is not concerned about the recent slowdown in China’s light-vehicle sales, anticipating the market could pace as high as 10% in the coming years.
“Last year, the market in China grew 32%; that’s not a sustainable level of growth you’re going to see forever,” Joe Hinrichs, president-Asia Pacific and Africa, tells WardsAuto in an interview.
Ford in December predicted China’s 2011 car sales would gain 5% to 10% on year-ago, but now expects that figure to be closer to 5%.
China’s fast-paced economy has been hampered this year in part by the central government’s efforts to rein in inflation, the Ford executive says. But its vehicle market remains the world’s largest, with an 18 million-unit seasonally adjusted annual rate.
“The passenger-car business has held up well, but the commercial-vehicle business has declined more sharply due to credit availability and government control of inflation,” Hinrichs says. “But China is continuing to grow and will be an attractive market for new products.”
September Ford-brand wholesale car deliveries in China jumped 40%, compared with year-ago, to 28,669 units, the auto maker says. Ford’s total year-to-date wholesale results rose 10% to 385,957, compared with prior-year’s first three quarters.
The auto maker is betting big on the market, with plans to build two vehicle plants in the country – one in Chongqing with its Changan Fordjoint-venture and a second in Nanchang with partner Jiangling.
CFMA recently inked a memorandum of understanding for a new $500 million engine plant in Chongqing, as well. The additional capacity is needed to realize Ford’s plans to expand its Chinese offerings from five models today to 15 by 2015.
Hinrichs says in a statement the new products will be high-quality, safe, fuel-efficient and with smart technologies that Chinese consumers want and value.
But he tells WardsAuto the coming lineup also will be less-expensive, noting 30% of the market in China is controlled by vehicles costing $14,500 or less.
He is tightlipped on product-introduction plans or whether Ford will launch region-specific nameplates. Some foreign auto makers in China already have introduced new entry-level brands with their JV partners aimed at the interior cities.
“We are very consistent with our global plan on having global names, such as Fiesta, Focus, Kuga, Mondeo, etc.,” Hinrichs says. “Will there be specific vehicles or top hats off global platforms for Asia/Pacific? Wait and see.”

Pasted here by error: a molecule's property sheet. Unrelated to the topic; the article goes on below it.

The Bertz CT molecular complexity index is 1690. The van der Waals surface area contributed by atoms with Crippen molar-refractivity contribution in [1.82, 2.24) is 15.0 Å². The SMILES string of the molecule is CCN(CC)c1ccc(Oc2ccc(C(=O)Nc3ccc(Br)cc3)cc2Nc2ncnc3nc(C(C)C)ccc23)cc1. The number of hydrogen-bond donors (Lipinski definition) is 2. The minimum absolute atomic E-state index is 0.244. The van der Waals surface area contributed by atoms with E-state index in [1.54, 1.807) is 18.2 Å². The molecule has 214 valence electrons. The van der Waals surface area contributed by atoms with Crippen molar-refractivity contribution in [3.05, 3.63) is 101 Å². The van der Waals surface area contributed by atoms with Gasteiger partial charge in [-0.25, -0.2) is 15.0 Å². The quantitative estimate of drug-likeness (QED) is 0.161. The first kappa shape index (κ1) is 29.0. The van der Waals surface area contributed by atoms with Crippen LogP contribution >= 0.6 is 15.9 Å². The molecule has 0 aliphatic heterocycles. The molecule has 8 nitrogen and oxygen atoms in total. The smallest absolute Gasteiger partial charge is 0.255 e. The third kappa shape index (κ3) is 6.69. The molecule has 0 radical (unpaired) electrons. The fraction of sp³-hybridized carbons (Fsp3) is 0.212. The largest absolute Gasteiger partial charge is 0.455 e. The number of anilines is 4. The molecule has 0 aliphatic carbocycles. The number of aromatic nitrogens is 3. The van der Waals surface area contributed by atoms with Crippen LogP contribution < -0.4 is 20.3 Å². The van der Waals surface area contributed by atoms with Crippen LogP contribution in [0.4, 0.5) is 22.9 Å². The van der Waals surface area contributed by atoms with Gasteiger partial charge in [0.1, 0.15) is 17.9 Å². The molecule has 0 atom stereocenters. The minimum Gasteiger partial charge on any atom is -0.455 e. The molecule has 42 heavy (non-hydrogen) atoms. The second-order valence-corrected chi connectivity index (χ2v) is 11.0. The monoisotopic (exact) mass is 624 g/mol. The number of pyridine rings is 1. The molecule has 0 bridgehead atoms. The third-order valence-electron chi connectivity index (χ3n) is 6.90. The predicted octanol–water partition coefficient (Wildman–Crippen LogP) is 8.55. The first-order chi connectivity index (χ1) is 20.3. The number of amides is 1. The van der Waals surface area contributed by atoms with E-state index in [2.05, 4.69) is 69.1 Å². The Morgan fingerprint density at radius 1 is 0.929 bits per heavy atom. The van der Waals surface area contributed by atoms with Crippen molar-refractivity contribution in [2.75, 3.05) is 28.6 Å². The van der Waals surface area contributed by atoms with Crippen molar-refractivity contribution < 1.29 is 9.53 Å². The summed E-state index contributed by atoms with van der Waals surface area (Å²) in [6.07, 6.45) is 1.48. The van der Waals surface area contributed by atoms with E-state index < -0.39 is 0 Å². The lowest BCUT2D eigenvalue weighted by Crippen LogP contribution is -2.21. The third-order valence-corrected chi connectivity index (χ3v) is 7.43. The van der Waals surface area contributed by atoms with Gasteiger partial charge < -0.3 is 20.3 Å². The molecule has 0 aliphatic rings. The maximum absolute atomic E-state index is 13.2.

To handle the planned increase in vehicle production, Ford will double the size of its workforce in China by 2015, adding 1,200 new jobs.
Hiring will be across functions, including engineering, manufacturing, marketing, sales and service, information technology, communications and government affairs. The new jobs will be located at Ford operations in Shanghai, Chongqing, Nanjing and Nanchang.
Hinrichs says Ford is aware that traditionally low labor rates in China have begun to edge up, but insists it is not affecting the auto maker’s hiring plans. “Labor rates are rising, but not outside the realm of what we can manage.”
The supply base also must be ramped up. Right now it is sufficient, but more must be done to accommodate the coming capacity expansion. “We’re still working with suppliers to have the capacity in the right place to support us,” he says. “We have systematic growth plans, and we want to make sure the supply base grows at the same rate.”
Ford is enjoying some success in China with products imported from North America, including the Edge cross/utility vehicle, which is built at the auto maker’s Oakville, ON, Canada, assembly plant.
“We launched the Edge as an import and, we’re selling all we can get,” Hinrichs says. “(Right now), we’re not importing that many Edges (in China), less than 10,000. But we’d like to ramp it up. That’s the plan.”
The Chinese government is pushing electric vehicles in an effort to become a leader in the emerging technology. Hinrichs doesn’t divulge Ford’s plan to join the segment but notes the auto maker currently has a test fleet of electrified vehicles in operation in the country.
If a business case presents itself in China, the auto maker believes it is well-positioned to take advantage, with plans already in place to introduce five new EVs in North America and Europe by 2013.
“We’re working with the (Chinese) government on policies and with our partners,” Hinrichs says. “We’re putting new build technologies in our new plants, so we’ll have the capability (to produce EVs). But right now, we’re still studying policies and haven’t announced (our) plans.”
Ford also is considering bringing luxury vehicles to China. In addition to the fast-paced C-segment, in which the auto maker offers the Ford Focus, sales of luxury vehicles are booming.
As with electrified vehicles, adding its Lincoln products is all about timing, he says.
“Ford is considered a strong international brand, but not luxury,” Hinrichs says. “We’re focused on the Ford brand, and we continue to study (the luxury segment). Lincoln may present an opportunity, but it’s not in the plan.”
Among the other markets he oversees, Hinrichs is most enthused about opportunities in Thailand and India.
Ford’s sales in India surged 35% through September compared with year-ago, despite an overall slowdown in the light-vehicle market. Thailand continues to be a strong pickup truck market for Ford, and the introduction of the new small Ranger represents new growth opportunities, he says.
“Throughout the (Asian) region, we have seven new plants under construction, four in China, one in India and three in Thailand,” Hinrich’s says. “It’s an exciting growth period.”